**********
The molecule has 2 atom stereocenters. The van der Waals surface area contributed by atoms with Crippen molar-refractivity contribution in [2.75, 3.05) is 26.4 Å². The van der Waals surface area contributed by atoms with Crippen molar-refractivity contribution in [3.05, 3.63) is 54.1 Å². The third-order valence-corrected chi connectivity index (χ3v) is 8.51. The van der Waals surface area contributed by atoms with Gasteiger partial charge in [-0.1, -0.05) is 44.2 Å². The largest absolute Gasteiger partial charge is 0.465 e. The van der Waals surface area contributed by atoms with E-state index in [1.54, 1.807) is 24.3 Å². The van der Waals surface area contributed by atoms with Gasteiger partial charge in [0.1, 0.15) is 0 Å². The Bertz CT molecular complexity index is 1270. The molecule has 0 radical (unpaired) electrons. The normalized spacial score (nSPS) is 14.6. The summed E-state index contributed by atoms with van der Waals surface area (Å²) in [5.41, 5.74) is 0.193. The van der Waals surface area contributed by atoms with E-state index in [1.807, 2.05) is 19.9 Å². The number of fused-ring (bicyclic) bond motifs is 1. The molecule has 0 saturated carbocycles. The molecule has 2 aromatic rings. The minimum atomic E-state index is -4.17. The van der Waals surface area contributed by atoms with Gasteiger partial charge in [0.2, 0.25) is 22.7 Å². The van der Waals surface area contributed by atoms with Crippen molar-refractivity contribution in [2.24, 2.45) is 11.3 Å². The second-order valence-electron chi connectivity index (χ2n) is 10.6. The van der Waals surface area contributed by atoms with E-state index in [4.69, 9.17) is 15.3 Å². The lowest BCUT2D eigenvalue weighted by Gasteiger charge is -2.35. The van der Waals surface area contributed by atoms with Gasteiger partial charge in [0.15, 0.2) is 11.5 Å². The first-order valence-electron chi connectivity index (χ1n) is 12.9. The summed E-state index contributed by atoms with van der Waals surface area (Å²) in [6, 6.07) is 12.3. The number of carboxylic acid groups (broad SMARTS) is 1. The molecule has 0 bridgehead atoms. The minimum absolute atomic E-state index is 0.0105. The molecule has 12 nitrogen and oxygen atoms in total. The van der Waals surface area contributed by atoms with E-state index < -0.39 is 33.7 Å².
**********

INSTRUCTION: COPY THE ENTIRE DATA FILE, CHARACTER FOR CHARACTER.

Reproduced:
The molecule has 2 atom stereocenters. The van der Waals surface area contributed by atoms with Crippen molar-refractivity contribution in [2.75, 3.05) is 26.4 Å². The van der Waals surface area contributed by atoms with Crippen molar-refractivity contribution in [3.05, 3.63) is 54.1 Å². The third-order valence-corrected chi connectivity index (χ3v) is 8.51. The van der Waals surface area contributed by atoms with Gasteiger partial charge in [-0.1, -0.05) is 44.2 Å². The largest absolute Gasteiger partial charge is 0.465 e. The van der Waals surface area contributed by atoms with E-state index in [1.54, 1.807) is 24.3 Å². The van der Waals surface area contributed by atoms with Gasteiger partial charge in [0.1, 0.15) is 0 Å². The Bertz CT molecular complexity index is 1270. The molecule has 0 radical (unpaired) electrons. The normalized spacial score (nSPS) is 14.6. The summed E-state index contributed by atoms with van der Waals surface area (Å²) in [5.41, 5.74) is 0.193. The van der Waals surface area contributed by atoms with E-state index in [1.807, 2.05) is 19.9 Å². The number of fused-ring (bicyclic) bond motifs is 1. The molecule has 0 saturated carbocycles. The molecule has 2 aromatic rings. The minimum atomic E-state index is -4.17. The van der Waals surface area contributed by atoms with Gasteiger partial charge in [0.2, 0.25) is 22.7 Å². The van der Waals surface area contributed by atoms with Crippen molar-refractivity contribution in [2.24, 2.45) is 11.3 Å². The second-order valence-electron chi connectivity index (χ2n) is 10.6. The van der Waals surface area contributed by atoms with E-state index in [4.69, 9.17) is 15.3 Å². The lowest BCUT2D eigenvalue weighted by Gasteiger charge is -2.35. The van der Waals surface area contributed by atoms with Gasteiger partial charge in [0.15, 0.2) is 11.5 Å². The first-order valence-electron chi connectivity index (χ1n) is 12.9. The summed E-state index contributed by atoms with van der Waals surface area (Å²) in [6, 6.07) is 12.3. The number of carboxylic acid groups (broad SMARTS) is 1. The molecule has 0 bridgehead atoms. The minimum absolute atomic E-state index is 0.0105. The molecule has 12 nitrogen and oxygen atoms in total. The van der Waals surface area contributed by atoms with E-state index < -0.39 is 33.7 Å².